it. We shall find, if we examine, that a smooth
expanse of w^aters always represents the scenery
actually around it, so that it is a lively instance of
reflection, borrowing her beauties from local nature.
A loch in Scotland can never represent the banks of
a pond in America, any more than it can roll the
waves of our Lake Superior. The waters of all
countries are at least original ; whether they return
from their bosoms the peaks of some barren mount,
the arid wastes of Palestine, the steppes of central
Asia, or, frozen by a northern winter, the stars of a
polar night. Such are the Lakes ; and such should
be the poets and moral writers of every tongue and
people. Such must be the character of all those
pages, which are destined to last, because they are
felt to profit and to please. It is the writer, who



THE PURITAN. H

takes his scenes and characters, his incidents and
images, fresh from life ; and life as modified in his
own land, that will attract readers by mixing the
useful with the sweet. O, I should have no doubt that
my book would float to a literary immortality, if I
could only make it as original as the waters of our
Lakes !

When an author invites the attention of the read-
er, his first duty seems to be, to afford some proof
that he is competent to the subject. I have styled
myself a Puritan ; and my readers may fairly ask me
what title I have to that venerable name. Had I
called myself a Greek, it had been sufficient, perhaps,
to bring some document that I was born in sight of
Hymettus, and had tinctured my lips with the honey
of its classical bees ; but to be born in New England,
will hardly be allowed sufficient, to entitle one to the
appellation of a full-blooded Puritan. Such is the
influx of foreigners on our native soil ; such the
innovations of time, that our primitive manners are
fast fading away, I will give some account of my
descent, by which it will appear that my name is not
an usurpation. I am a Puritan of the straightest
sect.

I was born of a line of ancestors, who came over
from England in 1640, and were immediately made
freemen of the country. Whether my grandfather,
or great grandfather, prefixed to his name a good man
or a Mr. J I am not able to say \ but I have often



12 THE PURITAN.

heard my father boast that none of our race ever got
into the general court or the workhouse, which he
considers as the Scylla and Charybdis of modern
society. If they escaped the laurels of political life,
they sunk to no inexpiable disgrace. We all trod
the middle path ; that very condition which all wise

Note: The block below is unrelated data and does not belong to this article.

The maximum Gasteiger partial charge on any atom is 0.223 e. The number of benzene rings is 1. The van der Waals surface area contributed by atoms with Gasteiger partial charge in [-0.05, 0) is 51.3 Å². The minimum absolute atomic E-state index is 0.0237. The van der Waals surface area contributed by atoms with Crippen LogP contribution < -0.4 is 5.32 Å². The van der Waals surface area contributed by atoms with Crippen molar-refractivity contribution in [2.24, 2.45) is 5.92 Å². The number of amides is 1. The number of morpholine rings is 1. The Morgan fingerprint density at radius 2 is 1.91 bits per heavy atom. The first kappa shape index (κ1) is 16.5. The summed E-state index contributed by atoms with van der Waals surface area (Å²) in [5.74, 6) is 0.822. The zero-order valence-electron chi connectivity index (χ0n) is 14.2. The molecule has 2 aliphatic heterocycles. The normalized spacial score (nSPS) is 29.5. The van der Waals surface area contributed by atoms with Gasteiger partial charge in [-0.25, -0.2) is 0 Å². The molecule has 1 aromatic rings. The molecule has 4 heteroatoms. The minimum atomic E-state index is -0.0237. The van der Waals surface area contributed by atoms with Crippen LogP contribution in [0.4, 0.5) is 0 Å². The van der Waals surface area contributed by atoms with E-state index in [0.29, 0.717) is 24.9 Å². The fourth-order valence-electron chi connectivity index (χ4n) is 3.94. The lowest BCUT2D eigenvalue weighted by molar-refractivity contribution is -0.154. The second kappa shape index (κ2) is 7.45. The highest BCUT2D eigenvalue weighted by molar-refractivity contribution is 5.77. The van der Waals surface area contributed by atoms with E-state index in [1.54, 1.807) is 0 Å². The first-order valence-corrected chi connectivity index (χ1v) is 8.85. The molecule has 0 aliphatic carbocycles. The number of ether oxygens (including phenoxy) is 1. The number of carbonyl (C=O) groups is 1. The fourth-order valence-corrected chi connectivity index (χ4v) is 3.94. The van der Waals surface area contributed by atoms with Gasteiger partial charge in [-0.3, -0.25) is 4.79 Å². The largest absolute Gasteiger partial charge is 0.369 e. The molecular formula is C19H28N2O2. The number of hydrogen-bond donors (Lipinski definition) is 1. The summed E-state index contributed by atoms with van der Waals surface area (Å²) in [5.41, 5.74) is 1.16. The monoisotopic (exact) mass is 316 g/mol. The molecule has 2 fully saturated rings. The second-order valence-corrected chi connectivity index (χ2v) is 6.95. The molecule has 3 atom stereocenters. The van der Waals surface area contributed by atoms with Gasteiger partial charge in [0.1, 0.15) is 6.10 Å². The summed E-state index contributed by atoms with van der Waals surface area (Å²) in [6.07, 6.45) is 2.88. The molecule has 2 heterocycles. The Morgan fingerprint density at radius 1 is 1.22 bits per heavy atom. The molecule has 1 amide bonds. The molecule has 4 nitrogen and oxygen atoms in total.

men, since the days of Horace, have considered as
the golden mean. Two of my progenitors, I believe,
were selectmen ; one was a deacon, and one a ruling
elder in the church. I do not mention this to boast
of my high family, fjr I abhor vanity ; but it seems
necessary to give weight to my speculations. They
all devoutly believed the Assembly's Catechism ; and
were acquainted with painting and the fine arts,
enough to have contemplated with devout admiration,
the burning of Mr. John Rogers in the New England
Primer ; and they abhorred the tyranny that brought
that good man to the stake. They were perfectly
initiated into the mysteries of Hoder's arithmetic ; and
had passed regularly through the then prevalent
grades of learning ; that is, they had gone from the
Primer to the Psalter, and from the Psalter to the
Testament, and from the Testament to the book
where all this elementary wisdom was combined — the
Bible. My great grandfather had an income of about
four hundred pounds a year, old tenor. My ances-
tors were chiefly ploughmen, cultivating their own
free-hold ; and in certain legal instruments which I
have seen, some were called cordwainers, some yeo-



THE PURITAN. 13

men, and one of them bore the title of gentleman. I
remember in looking over some old leases between
my grandfather and his elder brother, my boyish
indignation was greatly moved, on finding my grand-
father called a yeoman, and my great uncle a gentle-
man. I set myself to inquire what made this
distinction in the family, I found that the elder
brother had received a commission from Governor
Hutchinson to command a militia company ; had
actually spoken to that great man, as he passed by
his house, in his gubernatorial chariot, most respect-
fully taking off his hat and bowing to the ground ;
and was consequently entitled to be considered as a
born gentleman ever after. But I must confess the
captain was not my grandfather ; he was only my
great uncle ; and, as the Scripture says, I would not
exercise myself in great matters, or in things too high
for me.

I was educated in the house of my grandfather.
— Dear, dear spot, how art thou imprinted on my
memory ! how closely is every weed around that old
cellar, entwined around my heart ! I see the place,
the dear, sacred abode ; it rises in vision ; it rolls